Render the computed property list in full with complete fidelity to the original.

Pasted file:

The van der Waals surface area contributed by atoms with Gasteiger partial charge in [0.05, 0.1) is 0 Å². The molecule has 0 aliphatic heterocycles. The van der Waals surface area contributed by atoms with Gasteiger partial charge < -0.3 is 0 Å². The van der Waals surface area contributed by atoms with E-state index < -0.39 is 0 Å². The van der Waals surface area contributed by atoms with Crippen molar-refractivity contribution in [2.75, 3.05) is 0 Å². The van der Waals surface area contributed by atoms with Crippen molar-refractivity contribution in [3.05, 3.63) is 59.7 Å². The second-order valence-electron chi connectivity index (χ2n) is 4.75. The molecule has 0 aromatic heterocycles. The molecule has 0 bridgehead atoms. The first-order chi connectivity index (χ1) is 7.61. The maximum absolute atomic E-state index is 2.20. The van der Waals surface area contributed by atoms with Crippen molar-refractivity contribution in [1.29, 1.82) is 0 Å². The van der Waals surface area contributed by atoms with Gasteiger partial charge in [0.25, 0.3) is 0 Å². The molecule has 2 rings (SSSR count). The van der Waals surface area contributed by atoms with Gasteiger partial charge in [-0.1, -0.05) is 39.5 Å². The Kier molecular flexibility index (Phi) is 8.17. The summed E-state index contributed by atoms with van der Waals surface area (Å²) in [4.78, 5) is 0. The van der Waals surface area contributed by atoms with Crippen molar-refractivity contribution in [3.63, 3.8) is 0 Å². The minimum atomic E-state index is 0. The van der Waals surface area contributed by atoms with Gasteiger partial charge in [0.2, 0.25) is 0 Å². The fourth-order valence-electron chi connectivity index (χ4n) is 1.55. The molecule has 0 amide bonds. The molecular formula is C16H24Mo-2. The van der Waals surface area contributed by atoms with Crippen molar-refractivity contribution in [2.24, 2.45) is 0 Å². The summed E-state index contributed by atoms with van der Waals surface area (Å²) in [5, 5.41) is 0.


The van der Waals surface area contributed by atoms with Gasteiger partial charge in [0.05, 0.1) is 0 Å². The molecule has 0 aliphatic heterocycles. The van der Waals surface area contributed by atoms with Gasteiger partial charge < -0.3 is 0 Å². The van der Waals surface area contributed by atoms with E-state index < -0.39 is 0 Å². The van der Waals surface area contributed by atoms with Crippen molar-refractivity contribution in [2.75, 3.05) is 0 Å². The van der Waals surface area contributed by atoms with Crippen molar-refractivity contribution in [3.05, 3.63) is 59.7 Å². The second-order valence-electron chi connectivity index (χ2n) is 4.75. The molecule has 0 aromatic heterocycles. The molecule has 0 bridgehead atoms. The first-order chi connectivity index (χ1) is 7.61. The maximum absolute atomic E-state index is 2.20. The van der Waals surface area contributed by atoms with Crippen molar-refractivity contribution in [1.29, 1.82) is 0 Å². The van der Waals surface area contributed by atoms with Gasteiger partial charge in [0.25, 0.3) is 0 Å². The molecule has 2 rings (SSSR count). The van der Waals surface area contributed by atoms with Gasteiger partial charge in [-0.1, -0.05) is 39.5 Å². The Kier molecular flexibility index (Phi) is 8.17. The summed E-state index contributed by atoms with van der Waals surface area (Å²) in [4.78, 5) is 0. The van der Waals surface area contributed by atoms with Crippen molar-refractivity contribution in [3.63, 3.8) is 0 Å². The minimum atomic E-state index is 0. The van der Waals surface area contributed by atoms with Gasteiger partial charge in [0.2, 0.25) is 0 Å². The fourth-order valence-electron chi connectivity index (χ4n) is 1.55. The molecule has 0 amide bonds. The molecular formula is C16H24Mo-2. The van der Waals surface area contributed by atoms with Crippen molar-refractivity contribution in [2.24, 2.45) is 0 Å². The summed E-state index contributed by atoms with van der Waals surface area (Å²) in [5, 5.41) is 0.